From The Editor's Desk

Guatemalan designer shows how sustainable packaging can be done

By Simon Pitman contact

- Last updated on GMT

Guatemalan designer shows how sustainable packaging can be done
I was intrigued to see an article I recently wrote about a Guatemalan designer creating sustainable packaging becoming one of the highest hitting on Cosmetics Design USA.

The article highlighted​ a packaging design by Elena Amato that was developed using bacterial cellulose sheets made from a mixture of natural and sustainable materials, providing a good alternative to plastic packaging for a wide variety of cosmetics and personal care products.

In this case, the design created a simple to produce aesthetically pleasing alternative to conventional plastic packaging that would be likely to please the ethical and sustainable requirements of an increasingly aware consumer, while also making the product look appealing.

And making it look good is crucial, as I will explain in a bit.

Plastics are rapidly becoming enemy no. 1

Amato design
Elena Amato's packaging design

Plastics are rapidly becoming enemy number one for a lot of consumers as a growing body of information about the detrimental effects this non-biodegradable material has on the environment continues to fill consumer media space.

However, fossil fuel-based plastics are easy and cheap to make, not to mention being an extremely flexible and easy to work with material, so coming up with alternatives that offer the same kind of properties has been a massive challenge for a broad selection of consumer industries.

For the cosmetics and personal care industry, product integrity as well aesthetics are of vital importance. We all know that an upmarket face cream is probably going to get left on the store shelf if the look of the packaging and the packaging material do not look good.

It might be an award-winning formulation, with industry-leading claims, but if the tub containing this wonder cream looks more suited to holding break fluid, then the stock far less likely to fly off the shelves.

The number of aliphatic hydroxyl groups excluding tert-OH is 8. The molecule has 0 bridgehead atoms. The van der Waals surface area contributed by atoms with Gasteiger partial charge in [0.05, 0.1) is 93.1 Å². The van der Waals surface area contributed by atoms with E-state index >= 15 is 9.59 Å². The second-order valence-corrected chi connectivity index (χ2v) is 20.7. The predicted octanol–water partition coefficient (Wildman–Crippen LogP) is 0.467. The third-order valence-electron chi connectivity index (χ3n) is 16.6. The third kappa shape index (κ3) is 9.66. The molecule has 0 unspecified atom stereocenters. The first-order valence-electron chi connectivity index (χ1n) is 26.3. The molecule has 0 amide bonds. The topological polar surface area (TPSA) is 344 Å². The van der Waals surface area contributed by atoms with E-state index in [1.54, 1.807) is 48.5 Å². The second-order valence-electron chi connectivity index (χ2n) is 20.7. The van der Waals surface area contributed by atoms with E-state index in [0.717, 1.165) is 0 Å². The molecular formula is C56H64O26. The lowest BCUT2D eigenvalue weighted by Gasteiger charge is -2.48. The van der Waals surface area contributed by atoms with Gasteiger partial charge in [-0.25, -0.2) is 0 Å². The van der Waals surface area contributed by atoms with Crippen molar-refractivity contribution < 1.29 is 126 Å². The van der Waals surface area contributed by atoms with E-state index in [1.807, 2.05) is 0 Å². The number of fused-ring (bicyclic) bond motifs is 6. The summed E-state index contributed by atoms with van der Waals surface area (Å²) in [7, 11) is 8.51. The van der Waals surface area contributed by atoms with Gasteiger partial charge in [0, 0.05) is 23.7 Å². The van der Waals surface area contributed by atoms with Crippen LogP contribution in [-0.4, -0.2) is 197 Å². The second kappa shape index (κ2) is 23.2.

Biodegradable packaging as an industry standard

In the past I have spoken to countless packaging providers and brand owners in the past who have all said the same thing. In theory, the majority of consumers want to change the world with their purchasing choices by opting for the most eco-friendly and ethical products they can find.

However, rushing around the super market or beauty store or doing a speedy online shop, these ideals were often forgotten as both convenience and a highly appealing packaging aesthetic became the top reasons the product ends up making it to the check-out.

But as consumers are more and more aware of the environmental impact of plastics and with more eco-friendly plastic alternatives coming on to the market, the shift towards bio plastics and other biodegradable materials looks set to become an industry standard.

Making sustainability a selling point

In the case of Elen Amato’s packaging design, the sustainability of the material adds to the appeal. Some of the materials she uses is actually leftover from locally produced Kombucha, a fermented tea that is said to have health benefits.

Re-using, recycling, upcycling and repurposing by-products and any other materials not only improves the sustainability profile of packaging but can also bring added appeal to the all-important story behind a brand.

Amato also brings additional appeal by ensuring the material is 100% biodegradable, while also choosing to use natural pigments include spirulina, hibiscus, saffron and charcoal.

Whether or not we will see packaging like this becoming an industry norm will depend on the significant challenges in producing this type of material at higher volumes and ensuring its safety and integrity, but the important part of this design is it proves that it can be done.

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